Once the system has been taught, it will recognize documents automatically and alert the user whenever an expected document is not present. Unlike using a large staff for document indexing, ICR applies the same logic to every loan package it examines, facilitating consistency. At the end of the process, the user has an audit record that details the exact contents. This audit trail is critical in adhering to federal requirements, and prudent lenders can also use this information to keep their correspondent, closing and other partners accountable.
In addition to compliance, ICR also delivers true cost savings that allow lenders to improve their throughput. This will be increasingly important to lenders this year. As interest rates rise, the lenders who close loans more efficiently will have an edge in capturing a larger share of the market.
As for pure cost savings, we have seen clients using ICR save up to 70% of their back-office costs, from origination through closing, gaining an opportunity to deploy staff elsewhere. In addition, some clients have reduced their time to close by over 15 days. For correspondent lenders, who may process loans from multiple sources, financial benefits also include ensuring the loan adheres to requirements prior to funding. In the wholesale purchase flow, ICR lenders can afford to verify every loan package instead of auditing a small percentage.
Key Metrics to Evaluate Document Classification Tools
As more ICR tools make it onto the market, the marketing noise around these systems will increase and it may become more difficult to evaluate them effectively. One good way to think about these tools is to consider the four key metrics that pertain to automated document classification.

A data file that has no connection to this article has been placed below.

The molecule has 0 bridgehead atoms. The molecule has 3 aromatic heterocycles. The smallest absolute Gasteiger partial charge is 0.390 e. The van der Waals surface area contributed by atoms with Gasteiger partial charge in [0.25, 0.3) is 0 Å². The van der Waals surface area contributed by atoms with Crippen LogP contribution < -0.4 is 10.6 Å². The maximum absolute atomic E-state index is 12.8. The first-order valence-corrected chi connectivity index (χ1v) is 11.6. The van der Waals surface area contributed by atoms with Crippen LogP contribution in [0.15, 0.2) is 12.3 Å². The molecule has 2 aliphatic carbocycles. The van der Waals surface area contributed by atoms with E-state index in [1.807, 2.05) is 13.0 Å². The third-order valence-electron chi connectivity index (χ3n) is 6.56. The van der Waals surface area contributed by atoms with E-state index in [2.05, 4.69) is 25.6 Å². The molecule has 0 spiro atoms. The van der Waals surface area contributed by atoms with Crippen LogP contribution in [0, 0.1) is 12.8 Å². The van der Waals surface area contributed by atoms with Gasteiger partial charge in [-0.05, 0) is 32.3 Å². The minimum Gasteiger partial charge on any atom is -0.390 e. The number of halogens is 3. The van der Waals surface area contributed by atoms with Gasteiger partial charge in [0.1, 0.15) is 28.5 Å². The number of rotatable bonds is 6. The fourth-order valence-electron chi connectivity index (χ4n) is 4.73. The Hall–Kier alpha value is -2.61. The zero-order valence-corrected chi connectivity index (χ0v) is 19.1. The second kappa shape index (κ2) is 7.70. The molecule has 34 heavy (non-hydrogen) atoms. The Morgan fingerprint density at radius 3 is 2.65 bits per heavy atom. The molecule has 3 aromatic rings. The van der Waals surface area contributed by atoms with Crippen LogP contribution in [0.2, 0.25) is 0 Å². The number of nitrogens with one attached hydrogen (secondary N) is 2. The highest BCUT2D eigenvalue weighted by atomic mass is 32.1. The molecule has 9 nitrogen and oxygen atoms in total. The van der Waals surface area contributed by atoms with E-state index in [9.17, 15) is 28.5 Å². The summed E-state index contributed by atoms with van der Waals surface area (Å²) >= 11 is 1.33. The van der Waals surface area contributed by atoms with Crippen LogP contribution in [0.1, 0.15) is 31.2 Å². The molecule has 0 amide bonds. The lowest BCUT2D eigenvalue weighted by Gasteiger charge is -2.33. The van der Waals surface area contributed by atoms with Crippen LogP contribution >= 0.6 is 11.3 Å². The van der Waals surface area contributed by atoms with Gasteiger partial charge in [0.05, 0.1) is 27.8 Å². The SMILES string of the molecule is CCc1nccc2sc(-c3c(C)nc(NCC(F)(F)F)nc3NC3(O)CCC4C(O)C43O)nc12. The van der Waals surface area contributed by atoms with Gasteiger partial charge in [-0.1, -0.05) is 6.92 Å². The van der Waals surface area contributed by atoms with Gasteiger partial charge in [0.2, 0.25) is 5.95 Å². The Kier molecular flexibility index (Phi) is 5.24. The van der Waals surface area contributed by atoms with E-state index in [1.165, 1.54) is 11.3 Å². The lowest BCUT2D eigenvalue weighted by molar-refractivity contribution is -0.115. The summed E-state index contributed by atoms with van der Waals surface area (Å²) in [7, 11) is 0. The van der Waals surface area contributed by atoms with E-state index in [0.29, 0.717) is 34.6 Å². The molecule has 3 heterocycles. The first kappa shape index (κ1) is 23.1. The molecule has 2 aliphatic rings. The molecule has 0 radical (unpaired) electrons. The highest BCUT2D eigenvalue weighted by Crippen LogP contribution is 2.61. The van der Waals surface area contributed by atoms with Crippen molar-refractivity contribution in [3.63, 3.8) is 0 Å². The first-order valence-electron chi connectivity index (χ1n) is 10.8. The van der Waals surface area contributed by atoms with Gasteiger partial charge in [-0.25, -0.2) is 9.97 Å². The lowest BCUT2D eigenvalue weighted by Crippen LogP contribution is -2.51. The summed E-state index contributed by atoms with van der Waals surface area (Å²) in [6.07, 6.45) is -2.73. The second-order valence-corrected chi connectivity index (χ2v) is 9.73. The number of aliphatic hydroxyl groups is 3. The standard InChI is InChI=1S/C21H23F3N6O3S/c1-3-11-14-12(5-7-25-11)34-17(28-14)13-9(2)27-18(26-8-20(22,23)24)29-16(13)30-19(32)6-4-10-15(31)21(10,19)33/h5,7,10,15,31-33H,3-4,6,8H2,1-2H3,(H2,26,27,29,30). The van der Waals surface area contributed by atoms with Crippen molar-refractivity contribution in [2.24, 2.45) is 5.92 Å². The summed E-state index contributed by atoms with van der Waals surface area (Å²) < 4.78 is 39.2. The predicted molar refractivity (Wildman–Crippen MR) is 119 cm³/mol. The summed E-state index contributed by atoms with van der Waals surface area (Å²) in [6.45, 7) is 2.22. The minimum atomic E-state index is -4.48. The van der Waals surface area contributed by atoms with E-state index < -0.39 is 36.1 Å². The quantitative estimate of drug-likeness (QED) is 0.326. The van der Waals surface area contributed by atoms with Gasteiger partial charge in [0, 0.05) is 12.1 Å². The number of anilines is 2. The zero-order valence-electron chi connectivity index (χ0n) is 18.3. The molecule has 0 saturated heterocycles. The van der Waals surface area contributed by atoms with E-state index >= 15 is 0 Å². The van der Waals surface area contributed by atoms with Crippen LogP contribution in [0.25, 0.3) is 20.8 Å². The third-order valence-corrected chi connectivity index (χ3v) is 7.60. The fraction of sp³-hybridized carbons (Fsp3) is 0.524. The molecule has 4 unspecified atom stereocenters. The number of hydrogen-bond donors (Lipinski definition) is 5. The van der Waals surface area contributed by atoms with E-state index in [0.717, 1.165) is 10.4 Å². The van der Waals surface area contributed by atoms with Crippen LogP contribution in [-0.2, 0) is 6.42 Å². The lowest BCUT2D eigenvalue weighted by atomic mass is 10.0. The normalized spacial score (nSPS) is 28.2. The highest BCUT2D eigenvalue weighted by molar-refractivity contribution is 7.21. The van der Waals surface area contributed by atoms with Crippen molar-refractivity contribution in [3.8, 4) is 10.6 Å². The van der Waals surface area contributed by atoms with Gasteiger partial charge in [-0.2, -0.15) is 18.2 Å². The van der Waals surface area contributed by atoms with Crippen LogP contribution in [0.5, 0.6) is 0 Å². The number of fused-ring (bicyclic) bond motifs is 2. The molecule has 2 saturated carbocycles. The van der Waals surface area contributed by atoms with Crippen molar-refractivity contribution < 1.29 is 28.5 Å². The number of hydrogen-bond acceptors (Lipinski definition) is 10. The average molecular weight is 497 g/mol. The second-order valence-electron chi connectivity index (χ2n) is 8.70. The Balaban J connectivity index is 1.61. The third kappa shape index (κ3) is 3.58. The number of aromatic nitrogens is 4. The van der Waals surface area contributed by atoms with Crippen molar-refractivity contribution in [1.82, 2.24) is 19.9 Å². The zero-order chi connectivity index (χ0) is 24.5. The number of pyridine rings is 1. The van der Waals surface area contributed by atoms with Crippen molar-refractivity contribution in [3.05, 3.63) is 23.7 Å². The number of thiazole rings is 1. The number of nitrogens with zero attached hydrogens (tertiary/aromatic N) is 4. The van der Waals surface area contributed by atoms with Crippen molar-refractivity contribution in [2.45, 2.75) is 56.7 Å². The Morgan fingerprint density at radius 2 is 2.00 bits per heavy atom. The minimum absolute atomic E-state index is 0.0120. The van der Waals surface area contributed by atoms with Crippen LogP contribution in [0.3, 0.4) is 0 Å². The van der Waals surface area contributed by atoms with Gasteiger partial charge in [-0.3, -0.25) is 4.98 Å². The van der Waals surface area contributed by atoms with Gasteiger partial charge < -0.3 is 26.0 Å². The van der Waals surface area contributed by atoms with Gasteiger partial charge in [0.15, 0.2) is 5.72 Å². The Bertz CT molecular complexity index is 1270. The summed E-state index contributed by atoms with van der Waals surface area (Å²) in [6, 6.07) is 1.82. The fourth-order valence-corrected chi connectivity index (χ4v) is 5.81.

- 1. Automation
This is a measure of the percentage of documents that are correctly identified by the software. This is a moving target. A system that can correctly identify 50% of the documents it reads on day one will improve over time as machine learning educates the system and improves the algorithm. Lenders who are focused on growing their market share have been able to achieve automation rates above 90%. This requires a dedicated effort to ensure that the product is updated regularly.
This is a measure of the percentage of documents that require a human being to confirm the AI’s conclusion. While the goal is to decrease this metric over time, this can be an easy validation process and critical in improving the last two metrics.
This is a measure of the percentage of documents that the operations team must reclassify after the machine classified them incorrectly. This percentage will continue to improve as the AI improves over time with more data specific to that business.
This is a measure of the percentage of documents that the tool confidently identified incorrectly. In many ways this metric is more important than the others because it is a true measure of the system’s ICR capabilities. This metric must be minimized as errors made by automation can impact a great many loans and may not be caught manually.
These metrics are co-dependent. If the ICR confidence level is increased, Automation and Confirmation can be increased. However, this may also increase the percentage of errors. Some of the newest ICR capabilities include the ability to optimize this confidence lever based on business requirements. Understanding these different metrics and knowing the impact each has on the technology and the lender is critical in identifying the true value of the tool. ICR is a significant upgrade from the old OCR technology the industry has used for decades and offers many significant benefits.
A complete system for use in the mortgage world should include document recognition, document versioning, document tracking and audit report generation. The industry’s best systems go beyond these basic requirements with document management tools that will include ability to deliver custom ordered document sets as required by an investor or GSE. Given everything these modern systems can do, it doesn’t make much sense to settle for inferior OCR technologies.
Anil Bakhshi is director of product management, digital lending and originations at Fiserv, Inc., a provider of financial services technology solutions.